Business

Bosses' bizarre excuses for failing to pay minimum wage

Cash and pay slip Image copyright PA

A boss failed to pay the minimum wage to a worker because "she only makes the teas" - one of a string of bizarre excuses by employers.

Another argued for not paying the legal minimum, saying that a member of staff "wasn't a good worker", while one said employees should "prove their worth".

The excuses, heard by HM Revenue and Customs (HMRC), were published as part of a government awareness campaign.

It is encouraging people to check their wages and warning employers of fines.

Business Minister Margot James said: "There are no excuses for underpaying staff what they are legally entitled to.

"This campaign will raise awareness among the lowest paid in society about what they must legally receive and I would encourage anyone who thinks they may be paid less to contact Acas as soon as possible."

All workers must be paid at least £7.20 an hour if they are aged 25 and over, in order to comply with the National Living Wage.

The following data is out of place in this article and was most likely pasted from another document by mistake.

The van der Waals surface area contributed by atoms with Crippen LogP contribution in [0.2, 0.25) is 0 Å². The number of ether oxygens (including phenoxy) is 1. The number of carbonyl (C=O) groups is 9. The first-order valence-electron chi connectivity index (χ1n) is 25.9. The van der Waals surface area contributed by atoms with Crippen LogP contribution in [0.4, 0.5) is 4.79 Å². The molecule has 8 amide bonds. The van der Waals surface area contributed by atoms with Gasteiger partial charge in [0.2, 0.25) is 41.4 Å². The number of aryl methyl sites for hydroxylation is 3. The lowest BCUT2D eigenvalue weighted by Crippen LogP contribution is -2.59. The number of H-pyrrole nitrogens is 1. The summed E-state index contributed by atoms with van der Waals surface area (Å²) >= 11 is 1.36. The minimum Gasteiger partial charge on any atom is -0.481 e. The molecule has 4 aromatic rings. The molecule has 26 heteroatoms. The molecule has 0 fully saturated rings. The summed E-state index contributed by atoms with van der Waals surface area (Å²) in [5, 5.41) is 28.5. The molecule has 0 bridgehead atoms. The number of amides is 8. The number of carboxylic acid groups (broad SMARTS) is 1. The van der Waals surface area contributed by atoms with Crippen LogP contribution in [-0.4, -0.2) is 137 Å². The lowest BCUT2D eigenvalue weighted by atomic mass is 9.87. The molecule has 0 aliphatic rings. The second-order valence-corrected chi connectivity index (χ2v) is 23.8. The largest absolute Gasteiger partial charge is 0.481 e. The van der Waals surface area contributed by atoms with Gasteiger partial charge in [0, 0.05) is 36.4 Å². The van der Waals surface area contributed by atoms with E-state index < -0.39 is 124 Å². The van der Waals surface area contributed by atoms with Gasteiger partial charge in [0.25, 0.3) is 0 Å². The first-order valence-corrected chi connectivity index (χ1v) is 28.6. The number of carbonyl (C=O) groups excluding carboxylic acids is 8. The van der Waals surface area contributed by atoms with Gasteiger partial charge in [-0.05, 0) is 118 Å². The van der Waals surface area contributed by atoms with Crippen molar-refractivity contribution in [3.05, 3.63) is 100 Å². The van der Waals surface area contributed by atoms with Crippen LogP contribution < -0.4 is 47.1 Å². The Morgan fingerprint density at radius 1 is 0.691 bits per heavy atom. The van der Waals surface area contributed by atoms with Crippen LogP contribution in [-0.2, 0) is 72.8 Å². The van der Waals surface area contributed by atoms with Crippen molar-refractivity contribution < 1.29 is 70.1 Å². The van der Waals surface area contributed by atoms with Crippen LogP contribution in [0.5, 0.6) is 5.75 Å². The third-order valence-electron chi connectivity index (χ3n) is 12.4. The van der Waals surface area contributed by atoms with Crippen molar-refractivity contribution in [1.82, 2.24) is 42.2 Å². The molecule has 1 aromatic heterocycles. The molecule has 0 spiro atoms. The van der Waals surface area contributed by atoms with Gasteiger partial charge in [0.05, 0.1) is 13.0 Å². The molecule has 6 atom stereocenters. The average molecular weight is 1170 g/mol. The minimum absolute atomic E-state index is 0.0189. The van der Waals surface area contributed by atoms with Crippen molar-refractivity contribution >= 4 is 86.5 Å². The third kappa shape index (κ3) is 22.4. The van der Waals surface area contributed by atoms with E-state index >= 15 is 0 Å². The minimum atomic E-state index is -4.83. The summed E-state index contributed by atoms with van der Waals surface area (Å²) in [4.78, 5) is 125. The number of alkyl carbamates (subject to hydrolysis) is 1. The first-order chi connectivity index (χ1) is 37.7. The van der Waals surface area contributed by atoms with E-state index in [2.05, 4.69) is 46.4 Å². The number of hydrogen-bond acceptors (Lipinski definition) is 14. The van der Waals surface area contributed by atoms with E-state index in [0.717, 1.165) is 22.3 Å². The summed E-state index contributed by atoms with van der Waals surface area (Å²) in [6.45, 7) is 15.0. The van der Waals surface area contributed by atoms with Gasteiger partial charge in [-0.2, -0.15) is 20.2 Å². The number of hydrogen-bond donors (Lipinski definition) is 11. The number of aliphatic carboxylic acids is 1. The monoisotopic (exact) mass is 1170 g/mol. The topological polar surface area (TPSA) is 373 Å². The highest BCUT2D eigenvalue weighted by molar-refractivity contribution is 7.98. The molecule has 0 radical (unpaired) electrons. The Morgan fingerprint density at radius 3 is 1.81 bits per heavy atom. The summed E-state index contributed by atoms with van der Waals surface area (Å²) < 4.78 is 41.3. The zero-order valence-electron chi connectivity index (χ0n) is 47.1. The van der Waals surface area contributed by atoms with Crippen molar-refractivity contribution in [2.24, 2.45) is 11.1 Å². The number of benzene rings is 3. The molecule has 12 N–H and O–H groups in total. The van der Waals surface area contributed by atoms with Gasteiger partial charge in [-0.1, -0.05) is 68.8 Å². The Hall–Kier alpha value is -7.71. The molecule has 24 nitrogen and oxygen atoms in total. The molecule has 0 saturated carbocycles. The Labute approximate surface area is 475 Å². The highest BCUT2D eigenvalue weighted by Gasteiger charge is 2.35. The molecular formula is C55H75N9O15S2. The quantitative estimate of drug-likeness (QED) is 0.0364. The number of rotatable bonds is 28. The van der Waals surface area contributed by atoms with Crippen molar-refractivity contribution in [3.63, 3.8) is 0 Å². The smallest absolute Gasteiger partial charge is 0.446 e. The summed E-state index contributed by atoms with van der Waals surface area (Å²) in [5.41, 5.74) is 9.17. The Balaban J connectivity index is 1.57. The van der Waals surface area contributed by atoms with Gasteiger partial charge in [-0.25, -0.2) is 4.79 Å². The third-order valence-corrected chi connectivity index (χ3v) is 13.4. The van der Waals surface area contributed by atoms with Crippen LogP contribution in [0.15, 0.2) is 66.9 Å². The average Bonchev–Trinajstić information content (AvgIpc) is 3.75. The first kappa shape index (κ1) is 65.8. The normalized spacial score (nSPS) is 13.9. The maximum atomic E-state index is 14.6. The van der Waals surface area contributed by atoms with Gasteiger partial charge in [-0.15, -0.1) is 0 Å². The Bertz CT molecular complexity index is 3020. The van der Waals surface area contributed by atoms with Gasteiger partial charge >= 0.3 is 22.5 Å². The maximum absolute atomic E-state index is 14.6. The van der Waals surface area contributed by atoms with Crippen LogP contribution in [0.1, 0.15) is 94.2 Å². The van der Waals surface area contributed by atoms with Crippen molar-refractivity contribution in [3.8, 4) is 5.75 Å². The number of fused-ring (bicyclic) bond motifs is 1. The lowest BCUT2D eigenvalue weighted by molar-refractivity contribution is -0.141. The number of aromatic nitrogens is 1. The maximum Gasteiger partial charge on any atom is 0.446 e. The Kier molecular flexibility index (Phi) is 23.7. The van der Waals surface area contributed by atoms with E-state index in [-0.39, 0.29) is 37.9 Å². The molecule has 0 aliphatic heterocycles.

The National Minimum Wage means that:

  • Workers aged 21 to 24 should receive a legal minimum of £6.95 an hour
  • Staff aged 18 to 20 should get at least £5.55 an hour
  • Pay should be at least £4 an hour for the under-18s
  • Apprentices should receive a minimum of £3.40 an hour

Among the cases investigated by HMRC was a boss who thought it was acceptable to pay foreign staff below the statutory rate.

It also heard from one employer who said: "She doesn't deserve the national minimum wage because she only makes the teas and sweeps the floors."

Another said: "My accountant and I speak a different language - he doesn't understand me and that's why he doesn't pay my workers the correct wages."

Len McCluskey, general secretary of the Unite union, said: "Too often, companies are skimming their profits out of the pockets of their workforce. It is a continuing reminder that, for too many working people, work in this country just does not pay.

"While it is good to see the rogues being held to account in some way, the fines can only ever be a rap on the knuckles."

Stewart Gee, of the conciliation service Acas, said: "We welcome this new government awareness campaign, as there are no good excuses for not paying staff what they are legally entitled to.

"Employers are breaking the law if they do not pay the national minimum wage and businesses face a maximum fine of £20,000 per worker for not paying the national living wage. Failure to pay the national living wage could also result in a company director being banned for up to 15 years."

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